CPN | One nurse asked us, "Does your Rabbi think that she'll recover?"

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One nurse asked us, "Does your Rabbi think that she'll recover?"

Courageous Parents Network interviewed a couple about how their faith affected end of life decisions for their infant daughter following her sudden diagnosis with Leigh’s disease. This interview first appeared in the American Academy of Pediatrics’ Section on Hospice and Palliative Medicine’s quarterly newsletter, August 2018. 


Sophia: We have three boys.  They’re now 13, 10 and 6.  Since we got married, we always dreamed of having a girl even before we had our first child.  Maybe because we don’t have any girls in our family.  We had her name picked out before we even got married.  Miriam.  It’s unbelievable that we already knew her name.

When I got pregnant with our fourth child, I would have been happy if it was a boy too, but when we found out that it’s a girl, and everything is normal, I was so happy, I couldn’t even talk.  I just started screaming into the phone.  I said, “oh, my God, I have to call my husband, I have three boys, I can’t believe it’s a girl!”  It was just unbelievable how happy we were.  I called Ross, I was screaming, I couldn’t talk from happiness.

My pregnancy was absolutely perfect.  All the ultrasounds were amazing. I usually don’t buy things before the baby, but I bought a few outfits. I was just so excited that I can finally buy pink things.  I got really cute things for breastfeeding, the cover-ups, with flowers.  It was my last baby.  I was 40 years old.  It was like a gift for me.  I thought I was making a major gift for myself.

When she was born and I saw her, she was absolutely beautiful.  I couldn’t believe it.  It was like I designed her myself.  I remember calling my parents and saying, she’s so beautiful.  And Ross called his parents and I remember him saying, she’s so beautiful.  We felt so complete at that moment.

Ross: I wanted to give her name in a synagogue right away.  It’s a whole religious naming ceremony.  Everyone had come in.  Someone said, oh, this is the first time Zilber boys can produce a girl.  And everyone was laughing.

Sophia:  It’s amazing that Ross insisted on doing naming in a synagogue for her so soon after birth. Looking back, it must have been a sign because if we waited longer, a month later she was already in the hospital and unconscious. She was here for such a short time, but at least we had a naming ceremony and a party for her.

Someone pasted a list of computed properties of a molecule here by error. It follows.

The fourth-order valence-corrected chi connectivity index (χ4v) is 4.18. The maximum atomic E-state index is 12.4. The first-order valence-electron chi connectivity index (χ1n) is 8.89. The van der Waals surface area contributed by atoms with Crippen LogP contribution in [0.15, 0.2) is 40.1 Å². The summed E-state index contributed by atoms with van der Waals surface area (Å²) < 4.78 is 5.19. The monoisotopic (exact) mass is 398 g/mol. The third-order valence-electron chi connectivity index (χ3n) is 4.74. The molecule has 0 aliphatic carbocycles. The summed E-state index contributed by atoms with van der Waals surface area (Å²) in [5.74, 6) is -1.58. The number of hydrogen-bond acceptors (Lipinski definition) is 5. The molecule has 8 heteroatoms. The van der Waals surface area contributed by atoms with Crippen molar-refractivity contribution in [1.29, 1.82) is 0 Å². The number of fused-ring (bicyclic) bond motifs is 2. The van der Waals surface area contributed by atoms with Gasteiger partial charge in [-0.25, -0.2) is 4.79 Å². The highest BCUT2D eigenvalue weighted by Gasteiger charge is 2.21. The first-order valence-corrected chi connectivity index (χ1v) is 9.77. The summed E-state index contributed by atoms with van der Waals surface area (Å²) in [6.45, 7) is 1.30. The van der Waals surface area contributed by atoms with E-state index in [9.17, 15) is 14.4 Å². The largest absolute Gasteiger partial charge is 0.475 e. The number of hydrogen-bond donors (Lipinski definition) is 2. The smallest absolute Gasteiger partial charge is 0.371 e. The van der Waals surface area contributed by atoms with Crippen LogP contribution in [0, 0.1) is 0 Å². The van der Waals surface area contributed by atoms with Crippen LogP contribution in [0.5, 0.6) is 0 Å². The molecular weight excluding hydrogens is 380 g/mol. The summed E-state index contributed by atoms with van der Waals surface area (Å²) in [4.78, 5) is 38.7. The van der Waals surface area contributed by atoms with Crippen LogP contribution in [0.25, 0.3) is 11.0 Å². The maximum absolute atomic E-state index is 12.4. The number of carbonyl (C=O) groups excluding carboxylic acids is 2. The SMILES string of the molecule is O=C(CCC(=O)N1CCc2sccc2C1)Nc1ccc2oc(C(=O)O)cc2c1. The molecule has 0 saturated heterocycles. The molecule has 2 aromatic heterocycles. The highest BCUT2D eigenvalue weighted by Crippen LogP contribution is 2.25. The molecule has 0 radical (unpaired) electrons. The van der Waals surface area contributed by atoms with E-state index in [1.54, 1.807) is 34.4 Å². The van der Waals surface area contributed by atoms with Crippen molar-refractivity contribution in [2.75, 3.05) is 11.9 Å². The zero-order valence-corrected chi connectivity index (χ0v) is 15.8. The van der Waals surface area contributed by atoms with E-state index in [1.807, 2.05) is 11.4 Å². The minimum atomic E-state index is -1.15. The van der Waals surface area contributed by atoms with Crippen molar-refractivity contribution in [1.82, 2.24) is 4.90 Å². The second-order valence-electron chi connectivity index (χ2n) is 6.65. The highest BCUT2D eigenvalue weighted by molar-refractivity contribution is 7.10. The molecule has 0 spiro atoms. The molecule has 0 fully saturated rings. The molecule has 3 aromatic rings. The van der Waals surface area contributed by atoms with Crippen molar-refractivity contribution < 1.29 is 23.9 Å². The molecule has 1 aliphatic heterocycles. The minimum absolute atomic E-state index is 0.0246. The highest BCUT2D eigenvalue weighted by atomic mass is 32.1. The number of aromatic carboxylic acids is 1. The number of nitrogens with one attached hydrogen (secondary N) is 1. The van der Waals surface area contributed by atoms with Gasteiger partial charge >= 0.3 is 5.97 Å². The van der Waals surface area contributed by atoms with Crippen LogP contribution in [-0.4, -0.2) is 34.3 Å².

From the beginning, something wasn’t quite right with Miriam because she wasn’t really breastfeeding.  I always had a such a good experience breastfeeding my boys.  I told nurses in the hospital when she was born that this is my fourth child and it was so different before.  I didn’t think it was anything serious.  I had no idea even that these diseases exist.  I was so naive.  They just kept saying that she’ll figure it out, sometimes it takes a little longer. And then she didn’t gain weight as much as she should have, even though she wasn’t losing weight either.  So it tricked the doctors, I think because I was working very hard on feeding her.  I literally was feeding her 24×7.  I would go to the pediatrician almost every day to weigh her.  Eventually I had to switch to a bottle.  But she wouldn’t take the bottle either, which I showed to the pediatrician.  She said, keep working really hard, keep working harder.  And these doctors are so experienced, our practice is so experienced.  Looking back, I just can’t believe that they didn’t think something was wrong.

The first few days she cried a lot, but then she went to the other extreme.  She stopped crying.  She was so lethargic and she would always sleep.  I called my pediatrician and asked, are you sure it’s okay, she was crying so much and now she’s too calm, she’s not crying.  And my pediatrician said, well, she’s just happy with everything.

One Friday afternoon, I told the pediatrician, maybe I should take her to Children’s Hospital just for them to look at her.  I felt very uncomfortable going into the weekend when I couldn’t feed her. The pediatrician looked at me and said, there is really nothing for them to check.  So I went back home; I felt so helpless.  On Sunday morning her skin felt very cold.  I didn’t realize at the time but her body temperature was dropping.  She was actually dying, which we didn’t know then.  We gave her a bath, which was crazy, because I thought it’s going to warm her up. She slept through the bath.  Water was pouring on her and she was sleeping. After the bath, I noticed that her hand was puffy, like there was some fluid or liquid in it. I had no idea what it meant, but I felt some intuition.  I just thought I have to take her to the doctor now, something is going on.  When we got to the doctor, she called the ambulance right away because Miriam’s vital signs were all horribly low.

Ross: When we got to the hospital, they were waiting for us and started running around, like on a show. They put her on life support for her breathing. They told us most likely it’s an infection.

Sophia: We have a friend who is a doctor and he was texting with us late at night.  I remember texting him that doctors said if it’s not an infection, it’s a metabolic disease.  And he texted back, well, that’s very rare, you shouldn’t think about it, that almost never happens.

Next day they did an MRI.  They called us into a meeting with the doctors. They said they want to talk to us about the MRI. When we came in, we saw a very long table with many doctors there and social workers and nurses.  They all stood up and didn’t sit down until we sat down.  And when I saw that I thought, oh, my God, something is very wrong.  And then the neurologist said, we want to talk about the MRI with you.

That meeting plays in my mind still — forever.  Every word of that meeting — it’s still playing in my mind.  The doctors told us that that it’s mitochondrial disease.  They were very pessimistic.  They told us that it has no cure or treatments. But it was good that they told us the truth. We wouldn’t want to be given false hopes.